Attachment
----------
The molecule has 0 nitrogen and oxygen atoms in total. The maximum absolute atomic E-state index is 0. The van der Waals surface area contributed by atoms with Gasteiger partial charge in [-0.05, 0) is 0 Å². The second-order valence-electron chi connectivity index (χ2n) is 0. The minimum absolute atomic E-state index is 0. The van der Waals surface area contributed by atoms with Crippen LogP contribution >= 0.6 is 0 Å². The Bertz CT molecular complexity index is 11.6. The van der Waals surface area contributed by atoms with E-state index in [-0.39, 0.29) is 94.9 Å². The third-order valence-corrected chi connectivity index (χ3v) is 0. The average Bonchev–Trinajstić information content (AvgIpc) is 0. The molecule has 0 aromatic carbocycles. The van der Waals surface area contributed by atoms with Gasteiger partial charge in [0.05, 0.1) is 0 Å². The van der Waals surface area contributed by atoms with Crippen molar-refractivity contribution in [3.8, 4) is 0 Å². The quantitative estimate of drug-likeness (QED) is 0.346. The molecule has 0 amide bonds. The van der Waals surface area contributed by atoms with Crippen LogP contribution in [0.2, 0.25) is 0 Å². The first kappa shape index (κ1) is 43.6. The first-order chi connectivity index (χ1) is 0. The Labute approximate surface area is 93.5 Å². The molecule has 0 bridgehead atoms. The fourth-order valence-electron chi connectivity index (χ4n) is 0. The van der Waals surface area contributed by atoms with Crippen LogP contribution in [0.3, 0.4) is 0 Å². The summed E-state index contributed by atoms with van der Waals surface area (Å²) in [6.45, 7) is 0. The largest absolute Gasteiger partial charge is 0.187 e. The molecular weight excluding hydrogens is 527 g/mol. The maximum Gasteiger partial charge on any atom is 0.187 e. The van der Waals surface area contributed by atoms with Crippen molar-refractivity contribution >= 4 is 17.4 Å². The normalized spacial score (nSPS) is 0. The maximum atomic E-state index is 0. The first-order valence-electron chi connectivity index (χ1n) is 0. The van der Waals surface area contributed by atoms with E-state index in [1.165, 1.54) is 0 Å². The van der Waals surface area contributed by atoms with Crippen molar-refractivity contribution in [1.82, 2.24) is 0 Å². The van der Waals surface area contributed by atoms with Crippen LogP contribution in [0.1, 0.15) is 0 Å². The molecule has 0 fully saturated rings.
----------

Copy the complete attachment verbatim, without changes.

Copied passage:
The molecule has 0 nitrogen and oxygen atoms in total. The maximum absolute atomic E-state index is 0. The van der Waals surface area contributed by atoms with Gasteiger partial charge in [-0.05, 0) is 0 Å². The second-order valence-electron chi connectivity index (χ2n) is 0. The minimum absolute atomic E-state index is 0. The van der Waals surface area contributed by atoms with Crippen LogP contribution >= 0.6 is 0 Å². The Bertz CT molecular complexity index is 11.6. The van der Waals surface area contributed by atoms with E-state index in [-0.39, 0.29) is 94.9 Å². The third-order valence-corrected chi connectivity index (χ3v) is 0. The average Bonchev–Trinajstić information content (AvgIpc) is 0. The molecule has 0 aromatic carbocycles. The van der Waals surface area contributed by atoms with Gasteiger partial charge in [0.05, 0.1) is 0 Å². The van der Waals surface area contributed by atoms with Crippen molar-refractivity contribution in [3.8, 4) is 0 Å². The quantitative estimate of drug-likeness (QED) is 0.346. The molecule has 0 amide bonds. The van der Waals surface area contributed by atoms with Crippen LogP contribution in [0.2, 0.25) is 0 Å². The first kappa shape index (κ1) is 43.6. The first-order chi connectivity index (χ1) is 0. The Labute approximate surface area is 93.5 Å². The molecule has 0 bridgehead atoms. The fourth-order valence-electron chi connectivity index (χ4n) is 0. The van der Waals surface area contributed by atoms with Crippen LogP contribution in [0.3, 0.4) is 0 Å². The summed E-state index contributed by atoms with van der Waals surface area (Å²) in [6.45, 7) is 0. The largest absolute Gasteiger partial charge is 0.187 e. The molecular weight excluding hydrogens is 527 g/mol. The maximum Gasteiger partial charge on any atom is 0.187 e. The van der Waals surface area contributed by atoms with Crippen molar-refractivity contribution >= 4 is 17.4 Å². The normalized spacial score (nSPS) is 0. The maximum atomic E-state index is 0. The first-order valence-electron chi connectivity index (χ1n) is 0. The van der Waals surface area contributed by atoms with E-state index in [1.165, 1.54) is 0 Å². The van der Waals surface area contributed by atoms with Crippen molar-refractivity contribution in [1.82, 2.24) is 0 Å². The van der Waals surface area contributed by atoms with Crippen LogP contribution in [0.1, 0.15) is 0 Å². The molecule has 0 fully saturated rings.